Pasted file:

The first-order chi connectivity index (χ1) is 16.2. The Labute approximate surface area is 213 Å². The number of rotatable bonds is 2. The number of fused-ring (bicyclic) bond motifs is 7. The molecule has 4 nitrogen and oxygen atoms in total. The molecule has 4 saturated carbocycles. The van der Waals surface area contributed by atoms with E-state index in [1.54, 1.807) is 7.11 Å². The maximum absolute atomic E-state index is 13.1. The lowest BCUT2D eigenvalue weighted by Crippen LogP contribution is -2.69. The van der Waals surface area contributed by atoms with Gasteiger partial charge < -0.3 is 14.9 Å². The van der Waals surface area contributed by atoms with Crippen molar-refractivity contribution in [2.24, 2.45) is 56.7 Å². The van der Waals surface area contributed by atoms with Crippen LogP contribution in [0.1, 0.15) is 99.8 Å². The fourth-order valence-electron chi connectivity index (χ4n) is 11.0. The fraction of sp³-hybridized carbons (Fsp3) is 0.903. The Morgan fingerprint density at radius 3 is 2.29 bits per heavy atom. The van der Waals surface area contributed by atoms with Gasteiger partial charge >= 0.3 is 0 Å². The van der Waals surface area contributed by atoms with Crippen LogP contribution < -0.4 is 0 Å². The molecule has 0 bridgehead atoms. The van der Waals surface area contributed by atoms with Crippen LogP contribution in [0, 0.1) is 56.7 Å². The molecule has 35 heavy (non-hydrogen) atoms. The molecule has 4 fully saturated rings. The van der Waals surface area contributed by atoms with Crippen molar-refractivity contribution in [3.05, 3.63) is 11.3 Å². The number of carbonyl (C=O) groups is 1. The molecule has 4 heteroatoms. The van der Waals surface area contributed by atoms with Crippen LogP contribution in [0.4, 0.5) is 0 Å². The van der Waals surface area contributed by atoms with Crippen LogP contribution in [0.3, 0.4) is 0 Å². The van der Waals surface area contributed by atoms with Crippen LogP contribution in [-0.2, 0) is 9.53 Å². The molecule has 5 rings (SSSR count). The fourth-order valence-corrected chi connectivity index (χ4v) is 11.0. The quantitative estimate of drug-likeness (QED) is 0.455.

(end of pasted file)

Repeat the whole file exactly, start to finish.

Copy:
The first-order chi connectivity index (χ1) is 16.2. The Labute approximate surface area is 213 Å². The number of rotatable bonds is 2. The number of fused-ring (bicyclic) bond motifs is 7. The molecule has 4 nitrogen and oxygen atoms in total. The molecule has 4 saturated carbocycles. The van der Waals surface area contributed by atoms with E-state index in [1.54, 1.807) is 7.11 Å². The maximum absolute atomic E-state index is 13.1. The lowest BCUT2D eigenvalue weighted by Crippen LogP contribution is -2.69. The van der Waals surface area contributed by atoms with Gasteiger partial charge < -0.3 is 14.9 Å². The van der Waals surface area contributed by atoms with Crippen molar-refractivity contribution in [2.24, 2.45) is 56.7 Å². The van der Waals surface area contributed by atoms with Crippen LogP contribution in [0.1, 0.15) is 99.8 Å². The fourth-order valence-electron chi connectivity index (χ4n) is 11.0. The fraction of sp³-hybridized carbons (Fsp3) is 0.903. The Morgan fingerprint density at radius 3 is 2.29 bits per heavy atom. The van der Waals surface area contributed by atoms with Gasteiger partial charge >= 0.3 is 0 Å². The van der Waals surface area contributed by atoms with Crippen LogP contribution < -0.4 is 0 Å². The molecule has 0 bridgehead atoms. The van der Waals surface area contributed by atoms with Crippen LogP contribution in [0, 0.1) is 56.7 Å². The molecule has 35 heavy (non-hydrogen) atoms. The molecule has 4 fully saturated rings. The van der Waals surface area contributed by atoms with Crippen molar-refractivity contribution in [3.05, 3.63) is 11.3 Å². The number of carbonyl (C=O) groups is 1. The molecule has 4 heteroatoms. The van der Waals surface area contributed by atoms with Crippen LogP contribution in [0.4, 0.5) is 0 Å². The van der Waals surface area contributed by atoms with Crippen LogP contribution in [0.3, 0.4) is 0 Å². The van der Waals surface area contributed by atoms with Crippen LogP contribution in [-0.2, 0) is 9.53 Å². The molecule has 5 rings (SSSR count). The fourth-order valence-corrected chi connectivity index (χ4v) is 11.0. The quantitative estimate of drug-likeness (QED) is 0.455.